Many parents are hesitant to bring their smallest children (and babies) on a Disney Parks trip, because they are worried about how they will do. Others are worried it’s not worth the money, or that the kids won’t remember the trip. As a parent who started bringing her little one to Disneyland at age 2, trips with small kids can be great, if you plan it right. Here are our best tips for enjoying your park time with infants and toddlers.
Choose the Right Stroller
Parents going to the park with a kiddo under age 4 (and some 5-6 year olds depending on size, stamina, and maturity) will find they want to have a stroller. Renting one from the park is an option, but at $15/day, it’s pricier than bringing your own. In addition, you can’t leave the security gates of the parks with the stroller, so you won’t have it when you want to head back to the hotel. For most Disney resort and off-resort hotels, this is a bit of a walk, so we suggest bringing your own stroller. Even if you have to ride a shuttle bus, loading strollers is still easier than walking long distances without one, and the buses are equipped to hand it.
If you have 2 small kiddos, be sure to bring a double stroller. Disney does not carry these, and you would have to rent 2 strollers from the park, which is also a hassle to push around. If you bring a double stroller, do yourself and the guests around you a favor, and bring a tandem style stroller, where the kiddos sit in front of the other, rather than side-by-side. Disney will not allow strollers wider than 54” in the park, and getting through crowds will be much easier with the tandem style. With a younger kid and one that is a little older, the sit and stand models are great for a Disney trip. We suggest purchasing a low cost rain stroller cover, since many months at both parks can be rainy.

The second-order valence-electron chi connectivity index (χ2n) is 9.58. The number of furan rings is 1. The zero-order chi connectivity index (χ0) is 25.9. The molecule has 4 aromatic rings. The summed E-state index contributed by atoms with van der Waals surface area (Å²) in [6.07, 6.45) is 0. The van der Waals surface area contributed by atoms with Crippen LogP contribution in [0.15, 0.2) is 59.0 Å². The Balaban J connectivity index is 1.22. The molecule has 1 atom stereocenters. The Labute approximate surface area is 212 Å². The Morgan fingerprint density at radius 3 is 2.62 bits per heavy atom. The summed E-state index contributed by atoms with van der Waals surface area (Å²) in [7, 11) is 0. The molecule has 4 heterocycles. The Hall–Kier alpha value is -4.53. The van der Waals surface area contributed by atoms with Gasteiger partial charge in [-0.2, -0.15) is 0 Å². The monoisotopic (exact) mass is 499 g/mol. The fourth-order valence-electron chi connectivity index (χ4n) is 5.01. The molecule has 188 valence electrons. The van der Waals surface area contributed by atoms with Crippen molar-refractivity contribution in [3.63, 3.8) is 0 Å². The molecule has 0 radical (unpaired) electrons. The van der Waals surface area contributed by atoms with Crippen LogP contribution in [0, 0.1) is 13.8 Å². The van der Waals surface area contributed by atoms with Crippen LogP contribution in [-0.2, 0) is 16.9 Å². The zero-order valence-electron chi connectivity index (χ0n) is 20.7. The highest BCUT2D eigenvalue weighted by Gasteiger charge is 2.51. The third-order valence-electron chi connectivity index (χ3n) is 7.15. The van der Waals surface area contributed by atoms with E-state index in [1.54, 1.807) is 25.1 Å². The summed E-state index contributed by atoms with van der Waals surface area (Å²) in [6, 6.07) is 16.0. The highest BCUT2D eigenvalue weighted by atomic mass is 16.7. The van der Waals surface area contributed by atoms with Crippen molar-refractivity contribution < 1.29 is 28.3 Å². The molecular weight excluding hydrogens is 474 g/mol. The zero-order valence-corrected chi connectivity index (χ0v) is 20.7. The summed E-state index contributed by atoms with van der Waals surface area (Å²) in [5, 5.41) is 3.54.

If you are flying in, there are often options available to have a stroller rental sent to your hotel room. Your Pixie Planner to see if that option makes sense for you!
Strollers are also great for packing in snacks and drinks, as well as a spare sweatshirts and blankets since the weather can change a lot over the course of a day. Be careful not to leave anything valuable in your stroller when you leave it parked in the designated areas. If your stroller isn’t where you left it, check with a Cast Member. Sometimes they have to move strollers that are in the wrong area, or for changing crowd conditions.
Keep to your Nap Schedule
With all of the excitement of the parks, it’s easy to forget naps, but this can be a recipe for disaster. I found that even after my 3-4 year old stopped taking consistent naps at home, in the parks, we could go lay down for a few hours. Staying close to the park, or at a hotel that has a quick shuttle, can minimize the time it takes to get back and forth for nap-time. Even if your kiddos won’t nap, a midday break to go swimming or rest can help calm nerves. Your Pixie Planner can help to recommend great hotels that are easy to access from the parks, and won’t break the bank.
Pack in your Own Snacks